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A novel epidemiological model to better understand and predict the observed seasonal spread of Pestivirus in Pyrenean chamois populations

Overview of attention for article published in Veterinary Research, July 2015
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  • In the top 25% of all research outputs scored by Altmetric
  • Good Attention Score compared to outputs of the same age (72nd percentile)
  • High Attention Score compared to outputs of the same age and source (82nd percentile)

Mentioned by

twitter
4 tweeters

Readers on

mendeley
31 Mendeley
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Title
A novel epidemiological model to better understand and predict the observed seasonal spread of Pestivirus in Pyrenean chamois populations
Published in
Veterinary Research, July 2015
DOI 10.1186/s13567-015-0218-8
Pubmed ID
Authors

Gaël Beaunée, Emmanuelle Gilot-Fromont, Mathieu Garel, Pauline Ezanno

Abstract

Seasonal variations in individual contacts give rise to a complex interplay between host demography and pathogen transmission. This is particularly true for wild populations, which highly depend on their natural habitat. These seasonal cycles induce variations in pathogen transmission. The seasonality of these biological processes should therefore be considered to better represent and predict pathogen spread. In this study, we sought to better understand how the seasonality of both the demography and social contacts of a mountain ungulate population impacts the spread of a pestivirus within, and the dynamics of, this population. We propose a mathematical model to represent this complex biological system. The pestivirus can be transmitted both horizontally through direct contact and vertically in utero. Vertical transmission leads to abortion or to the birth of persistently infected animals with a short life expectancy. Horizontal transmission involves a complex dynamics because of seasonal variations in contact among sexes and age classes. We performed a sensitivity analysis that identified transmission rates and disease-related mortality as key parameters. We then used data from a long-term demographic and epidemiological survey of the studied population to estimate these mostly unknown epidemiological parameters. Our model adequately represents the system dynamics, observations and model predictions showing similar seasonal patterns. We show that the virus has a significant impact on population dynamics, and that persistently infected animals play a major role in the epidemic dynamics. Modeling the seasonal dynamics allowed us to obtain realistic prediction and to identify key parameters of transmission.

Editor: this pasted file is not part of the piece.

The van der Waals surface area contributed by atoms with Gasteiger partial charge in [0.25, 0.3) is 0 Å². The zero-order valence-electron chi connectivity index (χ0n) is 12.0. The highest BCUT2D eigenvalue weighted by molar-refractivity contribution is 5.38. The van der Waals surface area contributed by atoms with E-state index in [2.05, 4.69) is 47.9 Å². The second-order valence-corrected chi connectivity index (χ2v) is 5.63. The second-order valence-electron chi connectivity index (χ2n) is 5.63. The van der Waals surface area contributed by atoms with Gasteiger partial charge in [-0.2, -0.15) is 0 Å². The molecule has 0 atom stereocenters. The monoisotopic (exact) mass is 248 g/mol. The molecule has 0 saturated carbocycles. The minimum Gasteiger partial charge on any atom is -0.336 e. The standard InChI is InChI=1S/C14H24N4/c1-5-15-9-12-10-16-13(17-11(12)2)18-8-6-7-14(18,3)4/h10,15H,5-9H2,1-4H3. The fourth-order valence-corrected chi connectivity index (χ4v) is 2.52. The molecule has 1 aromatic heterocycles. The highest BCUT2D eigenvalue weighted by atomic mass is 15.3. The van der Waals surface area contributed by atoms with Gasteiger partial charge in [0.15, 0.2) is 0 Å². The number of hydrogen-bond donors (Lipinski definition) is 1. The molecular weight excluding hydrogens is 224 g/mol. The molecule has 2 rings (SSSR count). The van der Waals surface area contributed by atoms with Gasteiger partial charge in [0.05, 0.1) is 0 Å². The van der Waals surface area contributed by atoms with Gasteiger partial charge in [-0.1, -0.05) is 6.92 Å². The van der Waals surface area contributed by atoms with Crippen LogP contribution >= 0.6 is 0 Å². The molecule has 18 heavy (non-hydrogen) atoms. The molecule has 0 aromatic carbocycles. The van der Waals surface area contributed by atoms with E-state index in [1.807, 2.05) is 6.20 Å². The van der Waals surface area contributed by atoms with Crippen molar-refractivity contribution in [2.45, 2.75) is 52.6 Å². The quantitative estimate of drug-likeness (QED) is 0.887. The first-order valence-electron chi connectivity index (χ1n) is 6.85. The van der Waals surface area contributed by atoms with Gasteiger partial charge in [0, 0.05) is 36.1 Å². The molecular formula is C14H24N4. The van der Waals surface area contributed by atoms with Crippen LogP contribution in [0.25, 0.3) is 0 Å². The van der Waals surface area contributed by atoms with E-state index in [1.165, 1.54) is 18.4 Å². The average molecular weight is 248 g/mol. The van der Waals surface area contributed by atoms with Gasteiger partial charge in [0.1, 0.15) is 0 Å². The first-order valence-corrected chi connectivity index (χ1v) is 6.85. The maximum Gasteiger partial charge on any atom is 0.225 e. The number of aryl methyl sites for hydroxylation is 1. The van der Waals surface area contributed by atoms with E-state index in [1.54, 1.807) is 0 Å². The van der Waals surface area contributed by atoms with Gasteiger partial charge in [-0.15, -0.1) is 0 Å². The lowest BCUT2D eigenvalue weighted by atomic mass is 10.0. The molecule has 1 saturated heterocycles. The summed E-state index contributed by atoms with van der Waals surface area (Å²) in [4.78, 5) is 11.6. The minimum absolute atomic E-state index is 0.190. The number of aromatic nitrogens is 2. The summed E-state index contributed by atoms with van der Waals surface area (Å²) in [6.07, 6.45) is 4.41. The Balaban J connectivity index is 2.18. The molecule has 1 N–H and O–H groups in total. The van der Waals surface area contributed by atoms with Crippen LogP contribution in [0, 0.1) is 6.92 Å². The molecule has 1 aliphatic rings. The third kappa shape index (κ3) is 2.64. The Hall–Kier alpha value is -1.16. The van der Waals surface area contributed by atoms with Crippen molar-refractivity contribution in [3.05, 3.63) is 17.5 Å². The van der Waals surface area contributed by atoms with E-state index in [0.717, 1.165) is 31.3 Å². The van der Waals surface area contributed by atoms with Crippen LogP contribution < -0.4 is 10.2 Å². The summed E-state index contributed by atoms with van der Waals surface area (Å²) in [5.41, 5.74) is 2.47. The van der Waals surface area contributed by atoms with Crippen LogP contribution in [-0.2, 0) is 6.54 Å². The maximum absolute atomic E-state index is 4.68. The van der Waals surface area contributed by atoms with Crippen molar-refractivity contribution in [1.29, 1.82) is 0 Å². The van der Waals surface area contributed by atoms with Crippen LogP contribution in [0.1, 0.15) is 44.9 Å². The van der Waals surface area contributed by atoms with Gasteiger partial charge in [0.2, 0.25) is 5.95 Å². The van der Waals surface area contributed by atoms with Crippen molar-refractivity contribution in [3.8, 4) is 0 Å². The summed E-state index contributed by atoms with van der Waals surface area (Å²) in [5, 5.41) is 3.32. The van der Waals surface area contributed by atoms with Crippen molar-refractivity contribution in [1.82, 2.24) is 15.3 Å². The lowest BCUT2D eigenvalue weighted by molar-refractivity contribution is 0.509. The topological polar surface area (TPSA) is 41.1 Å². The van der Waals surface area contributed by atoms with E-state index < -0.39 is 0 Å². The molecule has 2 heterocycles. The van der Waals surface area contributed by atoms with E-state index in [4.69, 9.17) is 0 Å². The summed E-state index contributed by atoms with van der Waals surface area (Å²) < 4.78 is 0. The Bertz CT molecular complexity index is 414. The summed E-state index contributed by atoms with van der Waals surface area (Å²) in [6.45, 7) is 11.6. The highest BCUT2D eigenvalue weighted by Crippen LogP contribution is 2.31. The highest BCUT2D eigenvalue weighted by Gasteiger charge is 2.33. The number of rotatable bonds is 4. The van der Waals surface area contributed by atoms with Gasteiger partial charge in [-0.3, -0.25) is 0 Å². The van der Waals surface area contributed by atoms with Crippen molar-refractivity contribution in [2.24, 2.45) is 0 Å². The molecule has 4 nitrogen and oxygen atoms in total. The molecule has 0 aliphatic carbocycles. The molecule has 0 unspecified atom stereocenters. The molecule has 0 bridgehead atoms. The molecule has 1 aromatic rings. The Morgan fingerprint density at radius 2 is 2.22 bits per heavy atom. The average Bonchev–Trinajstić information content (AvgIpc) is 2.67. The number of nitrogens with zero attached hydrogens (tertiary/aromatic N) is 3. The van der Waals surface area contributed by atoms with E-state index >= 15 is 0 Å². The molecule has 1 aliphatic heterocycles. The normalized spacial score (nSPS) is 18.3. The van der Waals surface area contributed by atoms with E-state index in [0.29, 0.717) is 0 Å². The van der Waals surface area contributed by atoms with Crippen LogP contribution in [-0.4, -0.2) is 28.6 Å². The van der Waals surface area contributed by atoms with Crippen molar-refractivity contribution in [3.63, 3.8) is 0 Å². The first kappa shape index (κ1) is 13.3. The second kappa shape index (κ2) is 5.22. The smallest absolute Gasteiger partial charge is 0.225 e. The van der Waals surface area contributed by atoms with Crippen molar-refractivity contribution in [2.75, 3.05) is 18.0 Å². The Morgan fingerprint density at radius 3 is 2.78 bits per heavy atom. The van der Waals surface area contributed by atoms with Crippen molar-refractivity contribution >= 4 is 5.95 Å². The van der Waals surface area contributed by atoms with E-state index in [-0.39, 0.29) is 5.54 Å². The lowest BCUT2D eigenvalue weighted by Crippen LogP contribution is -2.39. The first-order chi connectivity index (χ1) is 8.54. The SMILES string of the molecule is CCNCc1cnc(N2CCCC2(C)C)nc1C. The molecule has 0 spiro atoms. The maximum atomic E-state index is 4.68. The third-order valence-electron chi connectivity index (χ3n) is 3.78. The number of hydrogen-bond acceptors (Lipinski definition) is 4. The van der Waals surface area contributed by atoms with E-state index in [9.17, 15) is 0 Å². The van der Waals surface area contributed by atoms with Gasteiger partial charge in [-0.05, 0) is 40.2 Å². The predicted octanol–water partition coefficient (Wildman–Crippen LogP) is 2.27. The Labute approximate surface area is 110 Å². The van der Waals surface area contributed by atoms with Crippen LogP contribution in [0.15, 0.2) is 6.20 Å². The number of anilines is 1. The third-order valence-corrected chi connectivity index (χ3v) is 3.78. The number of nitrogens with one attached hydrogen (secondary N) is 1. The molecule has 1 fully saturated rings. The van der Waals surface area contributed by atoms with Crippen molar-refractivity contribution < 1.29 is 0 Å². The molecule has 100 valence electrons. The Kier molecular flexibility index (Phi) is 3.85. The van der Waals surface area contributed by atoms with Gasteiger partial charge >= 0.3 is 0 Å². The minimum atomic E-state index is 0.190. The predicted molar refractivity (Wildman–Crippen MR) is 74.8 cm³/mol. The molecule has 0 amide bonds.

Twitter Demographics

The data shown below were collected from the profiles of 4 tweeters who shared this research output. Click here to find out more about how the information was compiled.

Mendeley readers

The data shown below were compiled from readership statistics for 31 Mendeley readers of this research output. Click here to see the associated Mendeley record.

Geographical breakdown

Country Count As %
France 1 3%
Unknown 30 97%

Demographic breakdown

Readers by professional status Count As %
Student > Ph. D. Student 11 35%
Researcher 7 23%
Student > Postgraduate 2 6%
Student > Bachelor 2 6%
Student > Doctoral Student 1 3%
Other 3 10%
Unknown 5 16%
Readers by discipline Count As %
Agricultural and Biological Sciences 11 35%
Veterinary Science and Veterinary Medicine 6 19%
Environmental Science 4 13%
Biochemistry, Genetics and Molecular Biology 1 3%
Social Sciences 1 3%
Other 0 0%
Unknown 8 26%

Attention Score in Context

This research output has an Altmetric Attention Score of 4. This is our high-level measure of the quality and quantity of online attention that it has received. This Attention Score, as well as the ranking and number of research outputs shown below, was calculated when the research output was last mentioned on 14 April 2016.
All research outputs
#1,690,431
of 7,551,260 outputs
Outputs from Veterinary Research
#110
of 562 outputs
Outputs of similar age
#60,901
of 226,073 outputs
Outputs of similar age from Veterinary Research
#7
of 39 outputs
Altmetric has tracked 7,551,260 research outputs across all sources so far. Compared to these this one has done well and is in the 77th percentile: it's in the top 25% of all research outputs ever tracked by Altmetric.
So far Altmetric has tracked 562 research outputs from this source. They receive a mean Attention Score of 3.1. This one has done well, scoring higher than 78% of its peers.
Older research outputs will score higher simply because they've had more time to accumulate mentions. To account for age we can compare this Altmetric Attention Score to the 226,073 tracked outputs that were published within six weeks on either side of this one in any source. This one has gotten more attention than average, scoring higher than 72% of its contemporaries.
We're also able to compare this research output to 39 others from the same source and published within six weeks on either side of this one. This one has done well, scoring higher than 82% of its contemporaries.